You might ask who in their right mind would eat tissue paper. Your pup's rebuttal would be one of those exaggerated canine sighs. As disgusting as tissue paper might sound to you, some dogs have nothing better to do, while others munch down out of fear or compulsion.
All dogs need physical and mental stimulation, especially younger canines. If they don't have a lot of toys to play with or ways to empty their energy reserves, tissue paper looks mighty inviting to them. Throwing a ball with your little girl or taking a daily stroll with her around the neighborhood can cut down on her tissue eating completely, if it stems from boredom. Leaving a treat dispenser lying around and giving her a nice selection of toys can discourage her from peeking her head into the bathroom and destroying your last roll of toilet paper while you're away.
She Just Can't Help it
Everyone has those annoying habits that seem compulsive, like nail biting. Dogs can behave the same way. Stuffing her belly full of tissues or toilet paper may not be the perfect snack in your pup's mind, but it's just something she has to do. Often, compulsive behavior happens because of a certain stimulus. Sometimes it happens because of seemingly nothing at all. If something is causing her to eat tissue paper, try counter conditioning her to respond positively to the stimulus versus scarfing down unhealthy amounts of paper.
Let's say she's afraid of thunder. Try playing thunder-like noises on your computer with the volume turned way down. When the sounds play and she doesn't become nervous, pop a treat in her mouth. Keep turning up the volume until she realizes thunder is the gateway to treats and awesomeness. If nothing in particular is causing her compulsive behavior, teach her the "leave it," and "drop it" commands, and grab her attention away from the paper when she is about to chow down.
Some dogs can't deal with the horror of being left by themselves. Destruction usually ensues, from tearing up the carpet to chewing themselves incessantly. If your pup has separation anxiety, she likely will do more than only eat tissue paper. If she's just eating a bit of paper and chewing a few other items, a treat dispenser might dissuade her enough until you return, if you leave for just an hour or so. If she's making herself bleed by chewing her skin, or trying to break out of her crate when you leave, visit your vet. Moderate to severe separation anxiety requires a lot more than just a treat dispenser, but you can get your furry friend back on the road to recovery.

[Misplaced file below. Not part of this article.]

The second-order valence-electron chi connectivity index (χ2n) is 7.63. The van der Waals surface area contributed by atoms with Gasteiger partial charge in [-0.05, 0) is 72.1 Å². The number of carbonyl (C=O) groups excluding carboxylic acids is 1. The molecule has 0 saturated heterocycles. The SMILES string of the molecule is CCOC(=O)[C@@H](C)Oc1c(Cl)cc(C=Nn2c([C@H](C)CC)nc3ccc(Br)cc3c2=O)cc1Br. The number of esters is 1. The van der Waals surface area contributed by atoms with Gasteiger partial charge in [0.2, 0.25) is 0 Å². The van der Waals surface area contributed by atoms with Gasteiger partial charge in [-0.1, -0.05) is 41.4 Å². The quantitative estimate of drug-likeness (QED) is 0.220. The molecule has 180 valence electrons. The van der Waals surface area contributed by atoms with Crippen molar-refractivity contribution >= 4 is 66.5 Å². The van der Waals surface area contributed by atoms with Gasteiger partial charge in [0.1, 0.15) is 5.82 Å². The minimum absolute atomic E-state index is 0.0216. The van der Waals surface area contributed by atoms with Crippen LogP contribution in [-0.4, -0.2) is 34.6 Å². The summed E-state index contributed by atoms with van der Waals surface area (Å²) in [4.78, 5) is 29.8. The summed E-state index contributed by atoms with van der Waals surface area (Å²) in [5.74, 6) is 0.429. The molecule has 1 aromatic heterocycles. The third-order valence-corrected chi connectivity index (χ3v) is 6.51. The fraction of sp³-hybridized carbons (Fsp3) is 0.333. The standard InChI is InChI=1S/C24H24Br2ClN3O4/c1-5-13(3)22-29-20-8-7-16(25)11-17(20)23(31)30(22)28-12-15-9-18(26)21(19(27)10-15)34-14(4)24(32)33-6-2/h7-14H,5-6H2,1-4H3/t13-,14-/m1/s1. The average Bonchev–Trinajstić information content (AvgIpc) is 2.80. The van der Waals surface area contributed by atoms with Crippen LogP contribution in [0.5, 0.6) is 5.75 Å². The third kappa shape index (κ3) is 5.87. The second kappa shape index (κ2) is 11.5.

The Joys of Puppyhood
If the tissue paper predator is a puppy who hasn't yet crossed that barrier into adulthood, hang onto your seat for a little while longer. Puppies sometimes see even the most mundane things as the best chew toys in the world, so yours might decide to unravel a roll of toilet paper or pluck a couple tissues out of the box. When you catch her, say, "ah" sharply, and give her a toy to play with instead. Remember to give her lots of exercise and playtime too.
Blocking off Access and Crating
The simplest way of stopping your conniving canine from making a plan to eat your tissue paper is to prevent her from doing so altogether. This is helpful especially for puppies and those who eat paper compulsively. Shut the door to your bathroom and move tissues up high where even a jumping pup can't reach them. If your pup isn't suffering from separation anxiety, or if she is but doesn't try to hurt herself while crated, keeping her in a crate when you leave is a perfect solution. Ease her into the crate, making it a good experience. You don't want her to be afraid of it or think it's punishment.
Located in Pittsburgh, Chris Miksen has been writing instructional articles on a wide range of topics for online publications since 2007. He currently owns and operates a vending business. Miksen has written a variety of technical and business articles throughout his writing career. He studied journalism at the Community College of Allegheny County.